Film critics in the US and the UK have given mixed reviews about Wolfgang Petersen's latest movie Troy.
The film's special effects have divided the critics
Los Angeles Times
It should be said that Troy is only half silly. It is also half serious, not to mention half bloody and half talky, half well-acted and half walked through, half faithful to its venerable sources and half wildly invented. Yes, that's an awful lot of halves, but this is a movie that's nearly two and three-quarter hours in length.
Just don't go into Troy expecting adherence to the subtler details of The Iliad. (This movie is to Homer's original what Charlton Heston's The Ten Commandments was to the Old Testament.) For starters, the gods are pretty much gone. No Zeus or Hera. No Aphrodite and the golden apple she offers to Paris. There's frequent mention of the sun god, whose temple Achilles desecrates at one point. But it doesn't seem to mean much that Achilles has sacked the place. There are no consequences. And there's no sense that the deeds of men are intertwined with the will of the Gods, possibly the most significant element of the original.
The second story - or rather storey - is missing: that of the immortal Gods above, presiding capriciously over the humans' fates and disputing among themselves. Their presence is entirely excised, perhaps on the grounds that yet more snowy-haired Brit actors, wandering round up to their ankles in dry ice carrying thunderbolts, would undermine the sweaty, ardent seriousness of Brad, Orlando et al down below. But there is a case for cutting the humans and just making it their story: The Passion of the Zeus, performed entirely in ancient Greek.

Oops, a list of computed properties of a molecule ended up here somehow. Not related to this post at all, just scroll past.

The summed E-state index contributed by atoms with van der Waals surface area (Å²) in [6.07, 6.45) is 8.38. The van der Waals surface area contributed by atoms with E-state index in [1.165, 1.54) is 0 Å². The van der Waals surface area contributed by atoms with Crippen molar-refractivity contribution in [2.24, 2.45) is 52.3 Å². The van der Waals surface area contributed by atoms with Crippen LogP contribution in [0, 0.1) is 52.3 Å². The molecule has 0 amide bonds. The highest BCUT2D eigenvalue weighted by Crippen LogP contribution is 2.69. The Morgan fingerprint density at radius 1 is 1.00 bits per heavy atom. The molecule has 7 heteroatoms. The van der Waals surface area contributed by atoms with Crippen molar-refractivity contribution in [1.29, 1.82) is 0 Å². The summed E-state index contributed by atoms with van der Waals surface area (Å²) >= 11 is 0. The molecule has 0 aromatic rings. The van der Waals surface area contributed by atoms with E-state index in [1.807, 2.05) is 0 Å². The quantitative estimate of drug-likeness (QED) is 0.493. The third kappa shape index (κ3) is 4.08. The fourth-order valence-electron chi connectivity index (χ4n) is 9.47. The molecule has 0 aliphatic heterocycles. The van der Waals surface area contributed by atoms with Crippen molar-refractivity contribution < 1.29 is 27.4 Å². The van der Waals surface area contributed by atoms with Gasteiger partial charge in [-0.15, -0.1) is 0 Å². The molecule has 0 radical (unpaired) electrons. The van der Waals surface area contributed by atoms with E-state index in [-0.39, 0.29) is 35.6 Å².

If, in the end, Troy fails to stir the heart as much as it dazzles the eye, it is nevertheless one of the most intelligent and ambitious tentpole blockbusters to come out of Hollywood in some time. After all, it took some guts and not a little hubris to take one of the cornerstones of literature, Homer's Iliad, and turn it into an audience-friendly summer movie. But powerhouse film-maker Wolfgang Petersen has never been intimidated by a challenge, and Troy impresses on more levels than it disappoints.
It's a disgrace. As an adaptation of The Iliad, it's a pathetic joke. But even on its own crude, blockbusting terms, Troy feels like a depressingly ordinary Lord of the Rings spin-off, peppered with uninvolving battle scenes and self-important intrigue.
San Francisco Chronicle
The precedent for Pitt's Achilles is not to be found in Homer but in the Hollywood anti-heroes of the 1970s. Too cool to believe politicians, too cynical to fight for an ideal, he has no hope, just a fatalistic equanimity, and believes only in courage as a value in itself. When it comes to conveying smirky confidence, cocksure heroics and the in-the-moment intensity of a lover who knows who could be dead tomorrow, Pitt is magnetic. His performance falters only when he has to convey Achilles' rage, the mysterious and thinly veiled source of this warrior's effectiveness. Pitt just can't locate the anger, not convincingly.
To remove the Gods from what is, after all, a Greek myth, is to gut your story. By playing down the divine, you lose the story's sense of fate, destiny and tragedy.
Chicago Sun Times
Troy is based on the epic poem The Iliad by Homer, according to the credits. Homer's estate should sue. The movie sidesteps the existence of the Greek Gods, turns its heroes into action movie cliches and demonstrates that we're getting tired of computer-generated armies. Better a couple of hundred sweaty warriors than two masses of 50,000 men marching toward one another across a sea of special effects.